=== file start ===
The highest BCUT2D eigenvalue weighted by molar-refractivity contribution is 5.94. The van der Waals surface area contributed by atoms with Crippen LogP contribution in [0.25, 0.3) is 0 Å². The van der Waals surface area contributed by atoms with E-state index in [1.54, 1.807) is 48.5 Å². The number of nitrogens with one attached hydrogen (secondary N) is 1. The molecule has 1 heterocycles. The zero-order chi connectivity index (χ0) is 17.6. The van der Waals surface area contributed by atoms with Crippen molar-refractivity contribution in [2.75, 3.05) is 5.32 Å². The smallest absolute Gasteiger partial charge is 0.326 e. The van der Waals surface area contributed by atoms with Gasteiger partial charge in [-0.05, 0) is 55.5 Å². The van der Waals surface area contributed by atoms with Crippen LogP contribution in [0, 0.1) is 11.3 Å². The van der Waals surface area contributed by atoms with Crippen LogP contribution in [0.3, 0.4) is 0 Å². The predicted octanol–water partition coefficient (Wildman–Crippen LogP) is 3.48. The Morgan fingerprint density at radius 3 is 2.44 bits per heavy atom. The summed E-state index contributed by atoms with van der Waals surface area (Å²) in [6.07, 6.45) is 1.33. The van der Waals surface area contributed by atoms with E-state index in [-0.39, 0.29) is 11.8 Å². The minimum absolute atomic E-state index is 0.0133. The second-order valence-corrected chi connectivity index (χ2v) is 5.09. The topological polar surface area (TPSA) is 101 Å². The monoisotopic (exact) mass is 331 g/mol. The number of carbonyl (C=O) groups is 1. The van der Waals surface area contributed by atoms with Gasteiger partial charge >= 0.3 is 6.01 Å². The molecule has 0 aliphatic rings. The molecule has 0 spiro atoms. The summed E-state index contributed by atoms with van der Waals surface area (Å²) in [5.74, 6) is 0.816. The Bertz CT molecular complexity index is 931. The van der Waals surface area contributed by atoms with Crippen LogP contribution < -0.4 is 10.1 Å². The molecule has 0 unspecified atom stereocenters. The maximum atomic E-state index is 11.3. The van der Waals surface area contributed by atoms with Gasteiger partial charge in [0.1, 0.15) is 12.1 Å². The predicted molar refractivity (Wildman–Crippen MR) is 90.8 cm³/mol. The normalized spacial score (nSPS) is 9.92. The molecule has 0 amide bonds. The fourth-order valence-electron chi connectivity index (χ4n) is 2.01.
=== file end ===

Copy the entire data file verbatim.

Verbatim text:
The highest BCUT2D eigenvalue weighted by molar-refractivity contribution is 5.94. The van der Waals surface area contributed by atoms with Crippen LogP contribution in [0.25, 0.3) is 0 Å². The van der Waals surface area contributed by atoms with E-state index in [1.54, 1.807) is 48.5 Å². The number of nitrogens with one attached hydrogen (secondary N) is 1. The molecule has 1 heterocycles. The zero-order chi connectivity index (χ0) is 17.6. The van der Waals surface area contributed by atoms with Crippen molar-refractivity contribution in [2.75, 3.05) is 5.32 Å². The smallest absolute Gasteiger partial charge is 0.326 e. The van der Waals surface area contributed by atoms with Gasteiger partial charge in [-0.05, 0) is 55.5 Å². The van der Waals surface area contributed by atoms with Crippen LogP contribution in [0, 0.1) is 11.3 Å². The van der Waals surface area contributed by atoms with Crippen LogP contribution in [0.3, 0.4) is 0 Å². The predicted octanol–water partition coefficient (Wildman–Crippen LogP) is 3.48. The Morgan fingerprint density at radius 3 is 2.44 bits per heavy atom. The summed E-state index contributed by atoms with van der Waals surface area (Å²) in [6.07, 6.45) is 1.33. The van der Waals surface area contributed by atoms with E-state index in [-0.39, 0.29) is 11.8 Å². The minimum absolute atomic E-state index is 0.0133. The second-order valence-corrected chi connectivity index (χ2v) is 5.09. The topological polar surface area (TPSA) is 101 Å². The monoisotopic (exact) mass is 331 g/mol. The number of carbonyl (C=O) groups is 1. The van der Waals surface area contributed by atoms with Gasteiger partial charge >= 0.3 is 6.01 Å². The molecule has 0 aliphatic rings. The molecule has 0 spiro atoms. The summed E-state index contributed by atoms with van der Waals surface area (Å²) in [5.74, 6) is 0.816. The Bertz CT molecular complexity index is 931. The van der Waals surface area contributed by atoms with Crippen LogP contribution < -0.4 is 10.1 Å². The molecule has 0 unspecified atom stereocenters. The maximum atomic E-state index is 11.3. The van der Waals surface area contributed by atoms with Gasteiger partial charge in [0.1, 0.15) is 12.1 Å². The predicted molar refractivity (Wildman–Crippen MR) is 90.8 cm³/mol. The normalized spacial score (nSPS) is 9.92. The molecule has 0 amide bonds. The fourth-order valence-electron chi connectivity index (χ4n) is 2.01.